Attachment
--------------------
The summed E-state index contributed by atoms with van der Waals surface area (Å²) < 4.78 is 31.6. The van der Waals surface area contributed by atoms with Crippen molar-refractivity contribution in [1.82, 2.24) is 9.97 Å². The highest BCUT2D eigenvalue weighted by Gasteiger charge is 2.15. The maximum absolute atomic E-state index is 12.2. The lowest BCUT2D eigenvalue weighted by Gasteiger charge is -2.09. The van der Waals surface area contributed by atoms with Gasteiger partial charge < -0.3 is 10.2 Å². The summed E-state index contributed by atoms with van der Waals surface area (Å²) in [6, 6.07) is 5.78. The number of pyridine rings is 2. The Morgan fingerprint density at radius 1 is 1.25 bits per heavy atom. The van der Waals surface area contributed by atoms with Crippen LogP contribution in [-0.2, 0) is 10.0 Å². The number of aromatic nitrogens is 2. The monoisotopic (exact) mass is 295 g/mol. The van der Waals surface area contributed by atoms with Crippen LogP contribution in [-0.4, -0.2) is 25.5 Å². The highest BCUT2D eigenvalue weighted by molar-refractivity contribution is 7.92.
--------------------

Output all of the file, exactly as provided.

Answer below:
The summed E-state index contributed by atoms with van der Waals surface area (Å²) < 4.78 is 31.6. The van der Waals surface area contributed by atoms with Crippen molar-refractivity contribution in [1.82, 2.24) is 9.97 Å². The highest BCUT2D eigenvalue weighted by Gasteiger charge is 2.15. The maximum absolute atomic E-state index is 12.2. The lowest BCUT2D eigenvalue weighted by Gasteiger charge is -2.09. The van der Waals surface area contributed by atoms with Gasteiger partial charge < -0.3 is 10.2 Å². The summed E-state index contributed by atoms with van der Waals surface area (Å²) in [6, 6.07) is 5.78. The number of pyridine rings is 2. The Morgan fingerprint density at radius 1 is 1.25 bits per heavy atom. The van der Waals surface area contributed by atoms with Crippen LogP contribution in [-0.2, 0) is 10.0 Å². The number of aromatic nitrogens is 2. The monoisotopic (exact) mass is 295 g/mol. The van der Waals surface area contributed by atoms with Crippen LogP contribution in [-0.4, -0.2) is 25.5 Å². The highest BCUT2D eigenvalue weighted by molar-refractivity contribution is 7.92.